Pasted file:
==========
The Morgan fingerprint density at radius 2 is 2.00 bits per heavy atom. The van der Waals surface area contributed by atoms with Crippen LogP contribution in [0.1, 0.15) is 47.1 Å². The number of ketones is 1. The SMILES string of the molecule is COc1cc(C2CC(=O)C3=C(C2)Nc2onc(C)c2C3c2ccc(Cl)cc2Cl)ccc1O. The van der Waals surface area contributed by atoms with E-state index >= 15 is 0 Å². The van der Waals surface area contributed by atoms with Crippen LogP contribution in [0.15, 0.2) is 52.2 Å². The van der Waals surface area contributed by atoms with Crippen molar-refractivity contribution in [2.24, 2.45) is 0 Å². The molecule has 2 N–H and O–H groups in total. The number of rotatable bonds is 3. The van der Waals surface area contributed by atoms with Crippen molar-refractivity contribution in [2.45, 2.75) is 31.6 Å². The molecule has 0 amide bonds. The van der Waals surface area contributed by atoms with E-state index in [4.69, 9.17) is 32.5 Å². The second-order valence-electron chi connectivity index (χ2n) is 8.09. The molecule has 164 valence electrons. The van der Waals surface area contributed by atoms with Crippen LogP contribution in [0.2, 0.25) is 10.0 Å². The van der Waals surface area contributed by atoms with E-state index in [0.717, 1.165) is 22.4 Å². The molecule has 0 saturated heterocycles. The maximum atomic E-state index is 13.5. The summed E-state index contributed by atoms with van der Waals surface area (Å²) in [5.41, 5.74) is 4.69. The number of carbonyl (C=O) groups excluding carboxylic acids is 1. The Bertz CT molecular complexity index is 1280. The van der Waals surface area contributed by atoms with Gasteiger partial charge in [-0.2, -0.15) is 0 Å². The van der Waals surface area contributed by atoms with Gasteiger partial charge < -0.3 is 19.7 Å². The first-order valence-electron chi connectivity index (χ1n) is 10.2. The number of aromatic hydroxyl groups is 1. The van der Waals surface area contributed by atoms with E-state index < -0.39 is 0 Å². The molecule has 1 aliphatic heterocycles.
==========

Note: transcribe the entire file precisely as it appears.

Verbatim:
The Morgan fingerprint density at radius 2 is 2.00 bits per heavy atom. The van der Waals surface area contributed by atoms with Crippen LogP contribution in [0.1, 0.15) is 47.1 Å². The number of ketones is 1. The SMILES string of the molecule is COc1cc(C2CC(=O)C3=C(C2)Nc2onc(C)c2C3c2ccc(Cl)cc2Cl)ccc1O. The van der Waals surface area contributed by atoms with E-state index >= 15 is 0 Å². The van der Waals surface area contributed by atoms with Crippen LogP contribution in [0.15, 0.2) is 52.2 Å². The van der Waals surface area contributed by atoms with Crippen molar-refractivity contribution in [2.24, 2.45) is 0 Å². The molecule has 2 N–H and O–H groups in total. The number of rotatable bonds is 3. The van der Waals surface area contributed by atoms with Crippen molar-refractivity contribution in [2.45, 2.75) is 31.6 Å². The molecule has 0 amide bonds. The van der Waals surface area contributed by atoms with E-state index in [4.69, 9.17) is 32.5 Å². The second-order valence-electron chi connectivity index (χ2n) is 8.09. The molecule has 164 valence electrons. The van der Waals surface area contributed by atoms with Crippen LogP contribution in [0.2, 0.25) is 10.0 Å². The van der Waals surface area contributed by atoms with E-state index in [0.717, 1.165) is 22.4 Å². The molecule has 0 saturated heterocycles. The maximum atomic E-state index is 13.5. The summed E-state index contributed by atoms with van der Waals surface area (Å²) in [5.41, 5.74) is 4.69. The number of carbonyl (C=O) groups excluding carboxylic acids is 1. The Bertz CT molecular complexity index is 1280. The van der Waals surface area contributed by atoms with Gasteiger partial charge in [-0.2, -0.15) is 0 Å². The van der Waals surface area contributed by atoms with Gasteiger partial charge < -0.3 is 19.7 Å². The first-order valence-electron chi connectivity index (χ1n) is 10.2. The number of aromatic hydroxyl groups is 1. The van der Waals surface area contributed by atoms with E-state index < -0.39 is 0 Å². The molecule has 1 aliphatic heterocycles.